Friday, October 24, 2014

A Month and A Moment

As we pulled into the gate at the entrance of Camp Foster, Leora and I collectively realized that this craziness is almost over.

I have been gone for little more than a month as part of the Fall Patrol for the 31st Marine Expeditionary Unit.  The patrol was planned to be short (though they can always call us up and tell us to be on a ship in 24 hours – that’s part of being the Marine Corps’ quick reaction force in the area), but was shortened further by sad events in the Philippines.

A little about our trip to the PI:  We went down to hone skills and work on our relationship with the Philippine military and the local populace.  On the former, we did ok.  On the latter, we excelled (until the last day, and that wasn’t really us).

There is a horrible ash-covered valley at the foot of Mt. Pinatubo; this God-forsaken land is a training camp called Crow Valley.  Luckily for us, 3rd MLG’s Supply Battalion came in a couple weeks earlier and made the place quite comfortable with Big Tents, Air Conditioners, Laundry, Showers, and Port-a-Johns.  Don’t worry, and fear that the Marines have gone soft: It was still a horribly hot place where the rain came in monsoons only to steam away moments after it dried.  

Outside the base, the locals set up a little town with food vendors and merchants. 

I bought a cool thing for my desk. 

My RP flirted; a one-man public affairs mission.
 
My first time that I walked out there with him, and all I heard, from every booth was a flirty, “Hiiiii, Shawn” “Heeeyyy Shawn”. 

Face meet Palm.  This man is supposed to be my protection.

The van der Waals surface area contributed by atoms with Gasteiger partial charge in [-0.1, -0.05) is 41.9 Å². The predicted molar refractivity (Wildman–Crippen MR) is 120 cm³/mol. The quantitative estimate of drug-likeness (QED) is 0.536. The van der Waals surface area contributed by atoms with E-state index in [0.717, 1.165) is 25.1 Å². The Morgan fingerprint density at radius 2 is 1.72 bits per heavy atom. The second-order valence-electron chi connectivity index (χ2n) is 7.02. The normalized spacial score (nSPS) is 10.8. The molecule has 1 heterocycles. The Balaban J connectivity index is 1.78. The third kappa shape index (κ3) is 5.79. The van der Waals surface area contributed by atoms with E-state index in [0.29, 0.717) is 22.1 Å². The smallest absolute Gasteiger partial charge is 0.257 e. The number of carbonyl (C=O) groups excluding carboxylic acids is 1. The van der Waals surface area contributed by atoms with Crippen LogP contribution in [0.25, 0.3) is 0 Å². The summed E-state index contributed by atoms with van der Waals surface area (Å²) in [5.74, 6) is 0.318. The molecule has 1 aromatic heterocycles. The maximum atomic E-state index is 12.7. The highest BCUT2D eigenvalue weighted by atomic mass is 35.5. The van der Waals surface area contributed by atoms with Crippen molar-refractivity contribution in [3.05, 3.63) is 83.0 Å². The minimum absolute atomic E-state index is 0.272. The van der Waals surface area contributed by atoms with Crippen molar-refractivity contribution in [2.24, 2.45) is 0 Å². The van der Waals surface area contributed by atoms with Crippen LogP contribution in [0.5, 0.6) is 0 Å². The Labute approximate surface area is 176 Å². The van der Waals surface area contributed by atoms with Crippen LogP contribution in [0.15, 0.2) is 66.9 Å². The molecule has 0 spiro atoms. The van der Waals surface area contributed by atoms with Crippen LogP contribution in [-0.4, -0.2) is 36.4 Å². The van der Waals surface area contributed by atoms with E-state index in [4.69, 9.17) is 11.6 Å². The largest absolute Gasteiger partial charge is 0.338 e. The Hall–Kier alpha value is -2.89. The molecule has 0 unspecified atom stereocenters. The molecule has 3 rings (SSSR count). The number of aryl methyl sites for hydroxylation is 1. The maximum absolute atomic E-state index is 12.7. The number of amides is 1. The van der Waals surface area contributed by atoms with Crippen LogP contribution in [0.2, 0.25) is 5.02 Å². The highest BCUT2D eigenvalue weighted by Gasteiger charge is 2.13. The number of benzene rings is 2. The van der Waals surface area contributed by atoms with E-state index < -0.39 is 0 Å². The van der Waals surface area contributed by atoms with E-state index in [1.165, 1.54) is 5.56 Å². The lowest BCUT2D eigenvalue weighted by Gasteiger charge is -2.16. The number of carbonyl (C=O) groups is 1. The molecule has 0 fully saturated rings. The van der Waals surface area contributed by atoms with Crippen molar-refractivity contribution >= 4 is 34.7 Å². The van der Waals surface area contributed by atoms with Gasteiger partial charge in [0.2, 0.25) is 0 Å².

“You said you were only out here once?”

“Yes, sir.  I’m friendly.”

“Friendly?”

“Well, after I had the lumpia at Joe’s, I brought 5 friends over there.  Then at Anna’s, I brought 10 people to eat her pancakes:  strawberry banana.  They’re so good.  You want pancakes, Chaps?”

I do love pancakes.  But no.

During our time out there, RP (Shawn) was one of the first people to eat the Balut (a fertilized chicken egg hard-boiled complete with feathers, soft bones, and beak).  

Almost all the Marines ate the Balut.  I egged them on (I’m proud of that pun), but didn’t tell them until after they finished that I did not eat it.  So gross.  I’m pretty sure that several Marines (and RP) ate a cobra, and I’m pretty sure a few (maybe RP) ate dog.  I ate a coconut!

Good public relations.  A lot of money dropped on an impoverished community.  and Good times.  This was after-all why we were there.

While not as delicious, part of our mission in the PI was to connect the Marines together with Filipino Marines and the American missions that had been a mainstay out there for over a century.  The CO is big on knowing your history; I offered to teach the class.

Aboard ship all the Marines attended a course on the  Bataan Death March.  We did the history of US presence in the PI up to the war (bad), why I hate Gen MacArthur, Battles of Bataan and Corregidor, and the atrocity of the March.  The thesis of which is the atrocity of battle and subsequent war crime brought the two divergent countries back together again.